It was 1844 when the Assistant Surveyor Gorman’s plan for the government township of Wingham was approved, but it took another ten years before the first public sale of allotments of land took place.
During those intervening years, Wingham’s few visitors were mostly people passing through the district on the road from Maitland to Port Macquarie. Even by 1864 the town had no more than one store, one hotel, a blacksmith and a lock-up, and was ringed by waterways.The Manning River flowed from the south-west. Cedar Party Creek, a moderately sized stream meandered in from the north and joined the Manning at the eastern edge of the village, and Dingo Creek with many smaller watercourses supplied the district’s needs.
Unfortunately, frequently during winter, and occasionally in summer, Wingham was completely surrounded by water, and it was not unusual for drownings to occur during the wet season when people tried to enter or leave the town. Mail delays of up to a fortnight were another result of the wet condition.
The 76 residents were frustrated and angered by the situation and signed a petition to the Legislative Assembly of New South Wales in 1864, seeking the construction of a bridge over Cedar Party Creek into Wingham and a punt over the Manning River which could then be part of a natural and direct link with Tinonee.
The Legislative Assembly responded to the petition by providing 600 pounds in 1865 for the construction of a bridge, as long as the local contribution provided a third of the total cost.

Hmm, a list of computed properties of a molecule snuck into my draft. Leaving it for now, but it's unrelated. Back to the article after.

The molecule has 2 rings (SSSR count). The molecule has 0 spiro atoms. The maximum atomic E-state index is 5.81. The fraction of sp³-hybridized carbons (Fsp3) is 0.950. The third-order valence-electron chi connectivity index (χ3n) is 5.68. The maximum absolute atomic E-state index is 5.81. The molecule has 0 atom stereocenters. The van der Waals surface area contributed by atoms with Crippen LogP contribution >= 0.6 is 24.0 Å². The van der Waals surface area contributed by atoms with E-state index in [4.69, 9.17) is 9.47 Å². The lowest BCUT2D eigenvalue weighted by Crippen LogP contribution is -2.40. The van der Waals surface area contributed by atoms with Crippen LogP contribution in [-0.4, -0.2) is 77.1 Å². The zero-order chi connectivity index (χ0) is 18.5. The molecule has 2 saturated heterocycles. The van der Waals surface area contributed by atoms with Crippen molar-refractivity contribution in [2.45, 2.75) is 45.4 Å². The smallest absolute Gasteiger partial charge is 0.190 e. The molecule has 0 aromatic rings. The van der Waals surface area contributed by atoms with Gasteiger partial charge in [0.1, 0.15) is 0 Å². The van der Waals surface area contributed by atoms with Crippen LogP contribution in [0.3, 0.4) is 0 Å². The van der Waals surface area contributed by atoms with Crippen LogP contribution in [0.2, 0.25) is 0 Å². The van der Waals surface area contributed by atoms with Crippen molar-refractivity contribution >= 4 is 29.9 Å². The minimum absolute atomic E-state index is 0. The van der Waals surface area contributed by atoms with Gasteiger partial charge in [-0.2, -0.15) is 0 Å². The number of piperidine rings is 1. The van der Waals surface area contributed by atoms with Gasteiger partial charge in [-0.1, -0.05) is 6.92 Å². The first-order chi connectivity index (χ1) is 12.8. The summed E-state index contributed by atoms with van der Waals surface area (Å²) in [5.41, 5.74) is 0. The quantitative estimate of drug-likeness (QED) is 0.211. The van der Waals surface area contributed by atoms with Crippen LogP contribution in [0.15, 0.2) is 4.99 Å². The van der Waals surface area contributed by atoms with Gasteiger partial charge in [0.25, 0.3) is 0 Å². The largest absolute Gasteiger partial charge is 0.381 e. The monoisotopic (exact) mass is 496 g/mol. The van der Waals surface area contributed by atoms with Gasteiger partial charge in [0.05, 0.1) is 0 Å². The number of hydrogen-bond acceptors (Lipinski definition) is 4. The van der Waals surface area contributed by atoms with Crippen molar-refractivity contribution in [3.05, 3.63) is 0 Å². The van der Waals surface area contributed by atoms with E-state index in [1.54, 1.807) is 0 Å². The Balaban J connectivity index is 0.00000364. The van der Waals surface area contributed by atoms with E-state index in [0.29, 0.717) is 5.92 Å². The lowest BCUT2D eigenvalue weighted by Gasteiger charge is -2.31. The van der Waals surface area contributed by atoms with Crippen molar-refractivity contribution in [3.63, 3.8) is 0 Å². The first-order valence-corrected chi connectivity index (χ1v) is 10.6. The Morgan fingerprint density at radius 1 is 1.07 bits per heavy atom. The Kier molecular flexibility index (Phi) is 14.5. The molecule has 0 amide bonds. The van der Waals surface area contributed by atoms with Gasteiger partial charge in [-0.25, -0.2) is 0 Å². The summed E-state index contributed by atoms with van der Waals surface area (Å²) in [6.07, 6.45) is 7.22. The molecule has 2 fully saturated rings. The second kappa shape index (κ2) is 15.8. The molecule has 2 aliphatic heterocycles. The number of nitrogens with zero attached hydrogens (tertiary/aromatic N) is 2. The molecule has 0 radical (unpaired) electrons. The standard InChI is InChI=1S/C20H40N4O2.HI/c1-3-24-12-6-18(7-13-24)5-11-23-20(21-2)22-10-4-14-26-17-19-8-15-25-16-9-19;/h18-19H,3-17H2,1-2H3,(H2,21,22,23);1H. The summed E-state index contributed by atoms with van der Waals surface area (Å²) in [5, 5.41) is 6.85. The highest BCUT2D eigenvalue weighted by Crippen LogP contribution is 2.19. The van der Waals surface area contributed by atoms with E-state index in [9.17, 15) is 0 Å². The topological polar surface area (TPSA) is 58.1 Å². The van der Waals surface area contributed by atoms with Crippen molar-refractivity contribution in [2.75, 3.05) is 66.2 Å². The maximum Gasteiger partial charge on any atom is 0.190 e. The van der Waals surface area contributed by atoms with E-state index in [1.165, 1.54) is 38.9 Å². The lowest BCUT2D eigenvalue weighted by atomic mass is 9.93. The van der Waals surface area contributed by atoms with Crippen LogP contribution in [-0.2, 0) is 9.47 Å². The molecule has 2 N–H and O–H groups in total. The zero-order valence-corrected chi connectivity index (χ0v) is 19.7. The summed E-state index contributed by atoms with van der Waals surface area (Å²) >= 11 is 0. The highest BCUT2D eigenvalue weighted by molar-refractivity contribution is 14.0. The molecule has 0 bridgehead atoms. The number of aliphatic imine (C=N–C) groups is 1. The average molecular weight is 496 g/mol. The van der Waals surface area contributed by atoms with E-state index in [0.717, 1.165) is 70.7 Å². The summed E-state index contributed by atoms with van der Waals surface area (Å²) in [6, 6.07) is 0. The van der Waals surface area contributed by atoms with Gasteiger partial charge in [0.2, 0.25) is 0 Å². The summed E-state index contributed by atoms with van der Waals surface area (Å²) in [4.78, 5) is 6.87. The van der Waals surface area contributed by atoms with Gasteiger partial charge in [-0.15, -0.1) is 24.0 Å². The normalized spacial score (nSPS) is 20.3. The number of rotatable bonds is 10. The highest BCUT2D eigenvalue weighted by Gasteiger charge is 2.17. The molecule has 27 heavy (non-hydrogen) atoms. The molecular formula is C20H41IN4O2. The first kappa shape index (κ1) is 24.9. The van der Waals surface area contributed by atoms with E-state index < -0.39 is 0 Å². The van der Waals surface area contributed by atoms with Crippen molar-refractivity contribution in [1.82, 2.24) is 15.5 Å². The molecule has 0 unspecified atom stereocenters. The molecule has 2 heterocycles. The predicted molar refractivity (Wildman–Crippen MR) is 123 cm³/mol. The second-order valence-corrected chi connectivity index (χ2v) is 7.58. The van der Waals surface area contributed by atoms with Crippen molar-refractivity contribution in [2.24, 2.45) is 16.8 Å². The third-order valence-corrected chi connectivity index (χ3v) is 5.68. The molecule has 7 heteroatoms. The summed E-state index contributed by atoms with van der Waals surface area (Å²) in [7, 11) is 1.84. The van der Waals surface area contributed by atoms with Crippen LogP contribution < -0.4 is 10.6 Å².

The suspension bridge of 77 feet with a width of 14 feet was constructed and completed by Mr. George Ochs and his team in late 1869. The timber trussing was substantial and the flooring consisted of two layers of planking, one three inches thick and the other two inches.
Despite its solid construction, the bridge was built below flood level, and soon became unsafe. A new bridge was constructed in 1896 by Worthing and Company, owned by Richard Henry Worthing – probably the most respected member of the Worthings, who were a highly regarded pioneer family in the Manning.
Richard Henry Worthing arrived in the Manning in 1887 was a publican initially, then a farmer, and then formed a construction group with his sons, building many bridges in the district.
The new structure consisted of 35 feet timber beam spans, held up on driven timber piles and concrete sills. There was a width of 5 metres between the bridge’s kerbs.
The photograph shows the new bridge at a much higher level than its predecessor, showing the March 1908 flood just below the decking of the bridge. Higher inundations such as the 1929 and 1978 disasters would still completely cover the bridge’s decking, but the new structure ensured that it could take higher floods before cutting the road into Wingham.
Times changed; the bridge had to stand a rapid increase in the number of motor vehicles, and the size of these vehicles, and improvements to the bridge were sought.
In 1954 Wingham’s Mayor, Leo Gleeson made a scathing attack on the disgraceful state of Cedar Party Creek Bridge, describing it as a structure created for the 1890s, and maintained since then by a policy of “mend and make do”.
Major repairs were carried out in 1954, 1965 and in 1976, while in 1989 the bridge was widened to 6.3 metres to take two lanes of traffic simultaneously. It turned out to be only a short-term solution when the bridge girders deteriorated and the bridge had to revert to one lane only.